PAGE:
On Thursday the San Francisco City Services Committee approved a resolution supporting San Francisco Liberation Radio in its struggle with the FCC. The vote was 2-1; the lone dissenter was concerned with the city butting in on a “federal issue,” not with the station’s unlicensed status. The full Board of Supervisors takes up the resolution tomorrow.
Of the three, the departure of E. Glynn Walden is the most notable: he’s been the company’s main contact for the broadcast industry, having worked on the IBOC system since 1989. Walden was also responsible for all testing of the new technology. Ibiquity says the departures are due to “cost reasons,” but methinks the company is shaking up its management after the current team gave birth to a digital dog.
Having been served a $17,000 threat just prior to Independence Day, San Francisco Liberation Radio was given 10 days to respond to the FCC’s visit. The station’s official correspondence from its lawyer, National Lawyers Guild Center for Democratic Communications director Peter Franck, sounds more than happy to meet ’em in court:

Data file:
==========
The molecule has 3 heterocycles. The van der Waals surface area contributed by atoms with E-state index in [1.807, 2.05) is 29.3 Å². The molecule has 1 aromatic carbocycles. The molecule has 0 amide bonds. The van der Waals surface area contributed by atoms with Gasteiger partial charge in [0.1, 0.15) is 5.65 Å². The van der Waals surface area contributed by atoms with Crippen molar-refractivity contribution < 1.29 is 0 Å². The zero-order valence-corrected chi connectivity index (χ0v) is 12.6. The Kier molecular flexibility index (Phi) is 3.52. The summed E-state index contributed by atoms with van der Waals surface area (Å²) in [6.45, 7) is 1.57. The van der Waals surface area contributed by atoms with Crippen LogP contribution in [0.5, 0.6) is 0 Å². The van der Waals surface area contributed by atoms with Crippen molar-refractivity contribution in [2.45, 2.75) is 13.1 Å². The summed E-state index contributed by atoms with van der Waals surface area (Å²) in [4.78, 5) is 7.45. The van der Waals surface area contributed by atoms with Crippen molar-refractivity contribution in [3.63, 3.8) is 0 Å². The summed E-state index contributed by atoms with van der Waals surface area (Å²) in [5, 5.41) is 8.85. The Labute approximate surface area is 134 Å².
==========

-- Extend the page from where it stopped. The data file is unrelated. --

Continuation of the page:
“It is the position of the parties addressed that operation of the radio station cannot be interfered with by the government at this time. In order to respond within the 10 days requested in your Notice, the grounds for this position are stated here in overview form. This statement will be supplemented by a more detailed explanation of each of the points in a timely fashion.”